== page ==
If you saw our article in September, you know what a catastrophe our first attempt at canning tomato sauce was. Rejoice! Using the advice (and criticism) we received from readers like yourself, we finally got it all together. We learned that it doesn't have to be complicated and you don't need expensive equipment.
Just as andielee, a reader, commented (confirmed by Lenny Procacci of Procacci Brothers in Philadelphia), there is a method that has been tried and true for many years that works without even having to boil the jars of sauce. Here's how it goes:
“You need hot jars and hot tomato sauce. Fill the jars, hand tighten the lids, put the jars upside down on a large towel on a table (or other handy surface), let cool overnight, and there you go! Sealed jars!”
Lenny said he has been doing it this way for 10 years and hasn’t had a bad jar yet!
We were a little skeptical, but we decided to try it out.
We put our quart jars (open and upside down) in the bottom section of the dishwasher and ran them on a regular cycle (no soap) with "heated drying" to sanitize and heat the jars. We had previously cleaned and processed our Roma tomatoes through the juicer. We then put the “reject” pulp through the juicer four or five times to reduce waste. Nancy thinks twice is enough, but I tended towards four or five times. Since I was processing, my method was implemented. We cooked the processed sauce with basil and parsley added while the jars were sanitizing in the dishwasher - about 1 ½ hours - at a high simmer.
We also sterilized the lids and rings by boiling them for five to seven minutes. When done, they were left in the hot water to prevent contamination. We tried to time their completion with the jar sanitizing/heating process.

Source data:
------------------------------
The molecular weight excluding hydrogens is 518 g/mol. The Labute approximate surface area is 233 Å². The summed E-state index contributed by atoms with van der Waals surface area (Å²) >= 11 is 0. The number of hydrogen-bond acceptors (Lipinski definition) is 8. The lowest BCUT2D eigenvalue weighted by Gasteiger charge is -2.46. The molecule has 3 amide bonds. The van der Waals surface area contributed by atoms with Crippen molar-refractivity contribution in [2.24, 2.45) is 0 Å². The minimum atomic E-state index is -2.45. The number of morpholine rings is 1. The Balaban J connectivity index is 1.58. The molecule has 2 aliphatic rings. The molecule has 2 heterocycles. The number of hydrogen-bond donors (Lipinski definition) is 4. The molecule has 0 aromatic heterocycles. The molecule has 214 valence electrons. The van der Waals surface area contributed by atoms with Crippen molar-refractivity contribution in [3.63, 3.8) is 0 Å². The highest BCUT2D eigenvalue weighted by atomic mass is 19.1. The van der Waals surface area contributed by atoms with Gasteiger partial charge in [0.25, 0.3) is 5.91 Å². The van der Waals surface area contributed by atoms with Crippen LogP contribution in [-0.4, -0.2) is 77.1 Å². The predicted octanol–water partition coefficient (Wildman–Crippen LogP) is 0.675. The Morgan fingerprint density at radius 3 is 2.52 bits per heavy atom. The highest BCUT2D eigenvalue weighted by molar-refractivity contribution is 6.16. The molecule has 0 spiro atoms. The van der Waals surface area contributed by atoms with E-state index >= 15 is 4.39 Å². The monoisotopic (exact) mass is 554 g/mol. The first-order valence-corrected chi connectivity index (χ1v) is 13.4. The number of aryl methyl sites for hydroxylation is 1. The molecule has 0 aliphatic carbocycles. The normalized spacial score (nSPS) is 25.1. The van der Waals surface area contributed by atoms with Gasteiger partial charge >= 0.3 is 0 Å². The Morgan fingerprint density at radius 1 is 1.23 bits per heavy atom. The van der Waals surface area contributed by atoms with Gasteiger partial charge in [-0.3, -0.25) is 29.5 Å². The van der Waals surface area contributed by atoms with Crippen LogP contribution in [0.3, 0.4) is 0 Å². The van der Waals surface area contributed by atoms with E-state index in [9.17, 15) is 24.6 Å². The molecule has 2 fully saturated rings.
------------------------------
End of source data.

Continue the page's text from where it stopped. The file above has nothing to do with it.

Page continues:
When the jars were finished, we turned off the sauce and checked the lids. We only took three jars out of the dishwasher at a time so that the others would remain hot. We were told, “HOT JARS!!”
To each jar we poured in about ½ cup of hot tomato sauce and then added two tablespoons of lemon juice (for acidity), one teaspoon of sugar (to counteract the sour effect of the lemon juice), and one teaspoon of salt (to preserve the color). This was all mixed by some vigorous swirling. We then filled each jar to within about ½ - 1 inch of the top of the jar, wiped the rim and edges clean, placed a sterilized lid on top, and hand tightened a ring to close. The jars were then (carefully!!) placed upside down on a large, thick tablecloth on the kitchen table. The process was repeated until the sauce was gone. We covered them all with a large towel so they would cool slowly. We breathed sighs of relief when nothing leaked out and none of the jars blew up!
From about 35 pounds of tomatoes, we ended up with 11 ½ quart jars. The half jar was placed in the refrigerator for immediate use.
The next day, when the rings were removed from the jars, we were pleasantly surprised/relieved to find that all the lids on the jars had sealed! No exploding jars, no boiling large quantities of water for extended periods of time. This method cuts WAY down on your canning time!
For more information, go to the USDA website and check out their publication, “USDA Complete Guide to Home Canning.”
In the meantime, try the hot jar, hot sauce method and enjoy!